A binary will not solve the oil,
Cannot stop the Qallupilluit’s cold hand.
Can you crack the hoary ice?
From salty lumps and fissures,
Rise like an old answer,
A binary will not solve the oil,
Before the blood, we dug tubers from the garden, but my palms tore on shapes harder. “These bones are my mother’s. If we throw them over our shoulders we’ll re-seed the soil.”Read More
he pulls his teeth through the pages
clean of the blood spilt by the words
sorrow hanging in the corners of his
There’s a term for vanishing. Occupational hazard.
Or wrong place, wrong time. Or there’s no place for
the state in the bedrooms of the nation.
and becoming, ravelling and
unravelling, hand woven womb
shifts, water breaks, gushes
spring swells abruptly in vaudreuil
flower and scent
he the coming shadow
triangled at my heel . . .
There are always secrets in small towns.
The wizard misses his ex who cursed my henhouse,
the black egg laid heavy on the incubator
All my knowledge is not enough to stop dead men
from reaching out for a handful. On this head,
wildflowers grow in surplus. Dead men with soft hair
reach out and try to pluck at my head for flowers to
lay at their graves.
i am walking the edge of the winter forest.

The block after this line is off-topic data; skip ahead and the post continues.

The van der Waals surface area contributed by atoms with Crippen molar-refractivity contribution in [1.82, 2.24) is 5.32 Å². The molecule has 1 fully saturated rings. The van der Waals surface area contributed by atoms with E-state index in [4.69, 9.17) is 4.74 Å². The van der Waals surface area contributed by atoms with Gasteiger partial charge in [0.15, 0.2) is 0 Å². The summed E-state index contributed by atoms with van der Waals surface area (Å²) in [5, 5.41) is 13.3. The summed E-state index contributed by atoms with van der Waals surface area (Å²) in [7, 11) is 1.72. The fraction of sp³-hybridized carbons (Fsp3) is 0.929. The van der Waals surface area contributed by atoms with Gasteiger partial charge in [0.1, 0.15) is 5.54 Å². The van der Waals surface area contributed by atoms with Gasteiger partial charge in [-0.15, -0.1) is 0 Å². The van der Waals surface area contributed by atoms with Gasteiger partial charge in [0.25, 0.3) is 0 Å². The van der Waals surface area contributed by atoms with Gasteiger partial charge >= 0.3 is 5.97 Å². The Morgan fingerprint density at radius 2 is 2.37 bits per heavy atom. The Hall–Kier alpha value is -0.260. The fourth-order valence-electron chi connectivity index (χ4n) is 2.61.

you, behind, preoccupied. i am gathering thin
dry branches. bark weather stripped. sun
bleached. will they snap dry. i am getting to
the heart wood with this knife.
I began “she testifies” after Tina Fontaine’s body was pulled from the Red River in 2014. In the poem, water itself speaks back on behalf of womxn/girls about the multiple violences done to them, and on behalf of Emmett Till, whose black body was at the centre of a 1955 racially-motivated murder in Mississippi. Water refuses to collude with these killers or to participate in their heinous settler-colonial/patriarchal attempts at silencing: “like glass, I drove her fragments to shore.”Read More
let my ashes fly
w/ the pigeons
or blend into the
burnt lime of cement
erasure as palimpsest
bird claw prints in
fresh grey slabs
Incidentally, the tip of a sharpened pencil settles beneath my skin and I freak because lead is poisonous and my body now houses the slow potential of danger.Read More
your back leaning over a glass display
where traces of bodily fluids
from a real autopsy splatter. I look, but cannot
touch. We meet again like careful delegates
A copy of Caravaggio’s Deposition
in the Chiesa Nuova
is too dark to see.
No lamp to feed coins into a box,
no lux ambulatory.
Guinea-pig whole and splayed on the plate.
The room they put you down in
bright, table-banter light.
This fear of death, it must be green. I see it
often, wrapped around her finger, a laurel film,
translucent, kind of pretty, darkened in dishwater
on days she can’t be brave.
The fly on my windowsill
crawls towards a hot sunbeam
between the dried raindrops
In public libraries,
she took to draping
strands of hair
across her spines
only to come back
years later to find
the grey intact.
It’s too late to rename NASA’s lunar program but never too late to wonder why it was called Apollo and not Diana
It’s too late to be the kind of boy who grows up to be an astronaut
It’s too late to be any kind of boy
(girls can be anything but first they should be quiet)
How would we know they were happy?
we might ask.